Eruption Anniversary Plans Blown Up And Reborn, Sort Of Like The Honoree: Mount St. Helens
There were once big plans for many public events to mark the 40th anniversary of the catastrophic 1980 eruption of Mount St. Helens. The coronavirus pandemic blew up those plans, but many are resurfacing online this week and next.
There will be no public observances at the volcano on Monday, the exact anniversary day. The main highway into the national volcanic monument is closed. The state, federal and Weyerhaeuser visitor centers are closed. Museums that organized special exhibits for the milestone anniversary are, you guessed it, closed because of the coronavirus pandemic.
“We’ve been thrown for quite a loop here,” said Washington State Parks interpretive specialist Alysa Adams in an interview Wednesday.
Since last year, Adams has been planning an immersive eruption anniversary exhibition at the Mount St. Helens Visitor Center in Seaquest State Park near Castle Rock, Washington. She and several co-workers collected mementos and artifacts along with dozens of oral histories.
“That first impact was simply to pause and cancel and figure out a new game plan,” Adams said. “We’re still very eager and excited to commemorate this special day in history.”
Similar to the assassination of President John F. Kennedy or the Apollo moon landing, many long-time Pacific Northwesterners can tell you exactly what they were doing when the volcano blew on May 18, 1980. The special exhibit at the state park is postponed, but not canceled as it is now planned to become part of a revamped visitor center experience.
“Please stay tuned for next year because I think we’re going to take all of this energy and passion and turn it into something productive for the 41st anniversary,” Adams quipped.
In the meantime, State Parks and at least half a dozen other agencies and nonprofits have pivoted to virtual experiences, online science talks and story circles from now through Tuesday.
The Oregon Museum of Science and Industry, Pacific Northwest Seismic Network and Washington State Parks scheduled separate 40th anniversary livestream presentations in the same time slot on Monday night, May 18. OMSI is hosting a virtual science pub about volcanic processes and crisis response. PNSN will feature a panel of geologists, while Washington State Parks focuses more on the personal impact with a “virtual story hour” featuring some of the contributors to its oral history project.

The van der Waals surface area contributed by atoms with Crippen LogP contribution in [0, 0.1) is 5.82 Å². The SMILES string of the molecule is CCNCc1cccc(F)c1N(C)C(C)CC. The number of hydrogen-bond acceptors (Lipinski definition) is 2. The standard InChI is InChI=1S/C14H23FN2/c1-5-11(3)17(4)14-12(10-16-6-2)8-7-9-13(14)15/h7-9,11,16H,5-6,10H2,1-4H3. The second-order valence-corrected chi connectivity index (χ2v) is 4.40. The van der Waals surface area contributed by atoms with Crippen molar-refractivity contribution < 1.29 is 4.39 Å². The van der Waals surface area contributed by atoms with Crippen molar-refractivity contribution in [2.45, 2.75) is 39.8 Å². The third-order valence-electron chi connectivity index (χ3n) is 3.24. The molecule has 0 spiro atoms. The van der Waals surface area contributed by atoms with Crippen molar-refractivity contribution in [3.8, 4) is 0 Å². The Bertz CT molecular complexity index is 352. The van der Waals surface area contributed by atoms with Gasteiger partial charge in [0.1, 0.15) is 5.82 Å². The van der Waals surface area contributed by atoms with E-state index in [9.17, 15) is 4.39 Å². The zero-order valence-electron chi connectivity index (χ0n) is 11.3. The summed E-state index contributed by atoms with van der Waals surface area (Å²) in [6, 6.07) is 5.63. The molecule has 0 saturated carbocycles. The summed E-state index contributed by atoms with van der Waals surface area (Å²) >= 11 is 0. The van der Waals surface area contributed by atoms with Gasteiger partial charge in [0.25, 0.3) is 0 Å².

Adams said the overlapping events created an initial shock until the hosts realized they were catering to different audiences and that viewers could always watch the replay of something they missed later.
Back-to-back “Eruptiversary” live shows in Portland and Seattle featuring television host Bill Nye the Science Guy to benefit the Mount St. Helens Institute were converted into a single online event, which will stream live on Facebook and YouTube at 6 p.m. on Saturday, May 16. The institute said on its website that it had to cut the work hours of its staff because of the decline in revenue caused by the cancellation of many spring events and in-person programs.
The Mount St. Helens Institute has a full listing on its website of all the eruption anniversary events it knows of, which also include a virtual ranger talk hosted by the U.S. Forest Service and a volcanic eruption preparedness Q&A with Washington Emergency Management.
Some anniversary events did not lend themselves to conversion into online events. Cowlitz County Tourism Coordinator Dawn Smith said her bureau was involved in planning a commemorative breakfast on May 18 with local officials and relatives of folks who died in the eruption. The canceled event would have included a moment of silence at 8:32 a.m., the exact moment the volcano blew its top, and the rededication of a memorial.